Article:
How is autoimmune autonomic neuropathy (AAN) characterized?

Updated: Oct 21, 2018
  • Author: Mohini Gurme, MD; Chief Editor: Selim R Benbadis, MD  more...
  • Print
Answer

Autoimmune autonomic neuropathy (also known as autoimmune autonomic ganglionopathy, acute panautonomic neuropathy, or acute pandysautonomia) has been increasingly recognized as an important cause of autonomic failure. It typically presents as a subacute or chronic condition. Antibodies to ganglionic acetylcholine receptors (AChR) are present in about two thirds of all subacute cases and in one third of chronic cases. AAN may also present as acute pandysautonomia and may be part of the spectrum of immunologically mediated neuropathies such as acute inflammatory demyelinating polyneuropathy (AIDP, or Guillain-Barré syndrome) and chronic inflammatory demyelinating neuropathy. Mild somatic sensory and motor disturbances are sometimes seen in autonomic neuropathies.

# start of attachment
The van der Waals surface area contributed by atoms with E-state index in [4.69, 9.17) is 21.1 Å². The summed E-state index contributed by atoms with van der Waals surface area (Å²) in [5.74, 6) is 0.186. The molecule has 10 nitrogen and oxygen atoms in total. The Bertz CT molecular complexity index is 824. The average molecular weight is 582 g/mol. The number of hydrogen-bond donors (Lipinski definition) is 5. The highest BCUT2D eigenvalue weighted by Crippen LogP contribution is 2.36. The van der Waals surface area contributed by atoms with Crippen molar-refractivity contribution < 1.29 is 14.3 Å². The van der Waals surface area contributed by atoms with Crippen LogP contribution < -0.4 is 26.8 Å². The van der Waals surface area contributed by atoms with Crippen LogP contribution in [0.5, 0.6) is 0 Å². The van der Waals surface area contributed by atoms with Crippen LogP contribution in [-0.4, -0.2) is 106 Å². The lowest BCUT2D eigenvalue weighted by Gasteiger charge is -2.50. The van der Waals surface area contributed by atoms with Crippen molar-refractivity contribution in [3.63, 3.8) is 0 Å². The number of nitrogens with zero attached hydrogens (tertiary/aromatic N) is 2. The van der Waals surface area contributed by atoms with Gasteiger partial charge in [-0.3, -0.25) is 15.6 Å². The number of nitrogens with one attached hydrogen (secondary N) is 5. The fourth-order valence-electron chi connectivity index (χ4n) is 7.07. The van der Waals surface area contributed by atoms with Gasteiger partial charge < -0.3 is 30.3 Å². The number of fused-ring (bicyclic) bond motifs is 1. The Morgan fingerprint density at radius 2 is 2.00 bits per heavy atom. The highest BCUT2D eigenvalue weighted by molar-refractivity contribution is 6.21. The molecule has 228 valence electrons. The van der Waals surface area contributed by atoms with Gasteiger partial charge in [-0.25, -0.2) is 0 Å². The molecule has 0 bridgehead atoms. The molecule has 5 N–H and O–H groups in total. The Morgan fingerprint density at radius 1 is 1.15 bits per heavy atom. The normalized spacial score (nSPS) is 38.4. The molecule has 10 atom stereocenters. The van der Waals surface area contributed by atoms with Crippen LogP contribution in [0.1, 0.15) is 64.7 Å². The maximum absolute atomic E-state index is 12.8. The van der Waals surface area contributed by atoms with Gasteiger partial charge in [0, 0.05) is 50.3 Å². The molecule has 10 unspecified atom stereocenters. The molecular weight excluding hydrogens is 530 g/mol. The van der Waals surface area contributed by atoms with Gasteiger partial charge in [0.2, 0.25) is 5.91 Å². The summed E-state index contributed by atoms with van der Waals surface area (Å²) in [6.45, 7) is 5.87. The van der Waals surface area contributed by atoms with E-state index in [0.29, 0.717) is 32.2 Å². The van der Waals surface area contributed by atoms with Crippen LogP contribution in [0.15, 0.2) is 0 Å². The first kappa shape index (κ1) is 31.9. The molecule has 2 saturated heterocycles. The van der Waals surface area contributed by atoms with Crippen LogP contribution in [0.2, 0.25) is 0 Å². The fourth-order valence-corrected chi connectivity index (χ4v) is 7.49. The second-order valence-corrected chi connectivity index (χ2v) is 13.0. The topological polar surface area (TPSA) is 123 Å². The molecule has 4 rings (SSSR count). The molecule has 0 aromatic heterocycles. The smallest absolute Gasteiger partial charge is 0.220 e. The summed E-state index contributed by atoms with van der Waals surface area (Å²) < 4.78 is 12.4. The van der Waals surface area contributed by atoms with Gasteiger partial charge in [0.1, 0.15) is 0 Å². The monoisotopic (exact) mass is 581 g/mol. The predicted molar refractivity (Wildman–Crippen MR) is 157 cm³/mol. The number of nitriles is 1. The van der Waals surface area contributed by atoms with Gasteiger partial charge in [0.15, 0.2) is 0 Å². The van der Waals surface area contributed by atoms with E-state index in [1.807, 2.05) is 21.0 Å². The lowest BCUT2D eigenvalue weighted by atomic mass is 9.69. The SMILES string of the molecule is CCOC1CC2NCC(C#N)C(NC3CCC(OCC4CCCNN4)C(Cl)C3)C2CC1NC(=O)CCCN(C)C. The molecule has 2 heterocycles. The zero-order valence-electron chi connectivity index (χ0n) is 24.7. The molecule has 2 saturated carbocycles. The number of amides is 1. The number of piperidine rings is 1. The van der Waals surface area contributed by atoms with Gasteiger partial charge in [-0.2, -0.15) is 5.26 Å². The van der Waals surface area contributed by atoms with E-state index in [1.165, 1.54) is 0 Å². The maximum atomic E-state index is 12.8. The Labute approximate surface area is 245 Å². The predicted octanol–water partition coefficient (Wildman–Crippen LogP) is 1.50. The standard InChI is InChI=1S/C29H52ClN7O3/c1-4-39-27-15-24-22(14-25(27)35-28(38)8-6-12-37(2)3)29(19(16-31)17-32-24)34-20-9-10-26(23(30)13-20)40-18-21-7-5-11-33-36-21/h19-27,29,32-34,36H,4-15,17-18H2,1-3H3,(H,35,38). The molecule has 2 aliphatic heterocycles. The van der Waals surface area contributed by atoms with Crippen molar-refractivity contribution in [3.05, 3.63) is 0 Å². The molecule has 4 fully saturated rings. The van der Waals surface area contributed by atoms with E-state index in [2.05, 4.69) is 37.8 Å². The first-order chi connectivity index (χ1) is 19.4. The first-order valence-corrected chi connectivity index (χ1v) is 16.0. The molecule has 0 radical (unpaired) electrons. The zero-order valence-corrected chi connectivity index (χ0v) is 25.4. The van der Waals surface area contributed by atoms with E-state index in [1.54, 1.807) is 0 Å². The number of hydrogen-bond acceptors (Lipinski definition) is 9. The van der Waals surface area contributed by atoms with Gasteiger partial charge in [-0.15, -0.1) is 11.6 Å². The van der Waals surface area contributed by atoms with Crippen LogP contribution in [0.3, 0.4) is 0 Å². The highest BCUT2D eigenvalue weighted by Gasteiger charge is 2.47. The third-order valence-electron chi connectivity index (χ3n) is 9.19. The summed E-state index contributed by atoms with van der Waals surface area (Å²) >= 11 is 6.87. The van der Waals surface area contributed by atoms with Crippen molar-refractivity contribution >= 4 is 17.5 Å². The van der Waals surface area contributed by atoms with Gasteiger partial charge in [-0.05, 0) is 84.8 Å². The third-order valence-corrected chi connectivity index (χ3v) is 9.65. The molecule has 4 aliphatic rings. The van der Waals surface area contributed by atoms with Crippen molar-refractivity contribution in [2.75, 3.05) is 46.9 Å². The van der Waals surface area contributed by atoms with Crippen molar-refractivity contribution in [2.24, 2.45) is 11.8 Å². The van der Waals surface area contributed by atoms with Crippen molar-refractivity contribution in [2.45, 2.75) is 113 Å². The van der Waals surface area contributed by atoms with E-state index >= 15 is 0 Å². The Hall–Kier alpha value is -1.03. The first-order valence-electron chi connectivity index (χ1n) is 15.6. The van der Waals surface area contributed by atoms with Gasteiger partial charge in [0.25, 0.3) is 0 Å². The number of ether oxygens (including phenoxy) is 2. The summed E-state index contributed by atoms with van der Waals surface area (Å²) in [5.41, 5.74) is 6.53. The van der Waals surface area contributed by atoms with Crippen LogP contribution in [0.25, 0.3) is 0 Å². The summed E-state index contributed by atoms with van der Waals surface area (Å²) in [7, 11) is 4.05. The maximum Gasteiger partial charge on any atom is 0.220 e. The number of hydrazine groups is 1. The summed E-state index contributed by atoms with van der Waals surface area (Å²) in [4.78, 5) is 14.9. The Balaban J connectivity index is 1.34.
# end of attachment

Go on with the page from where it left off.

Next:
Did this answer your question?
Additional feedback? (Optional)
Thank you for your feedback!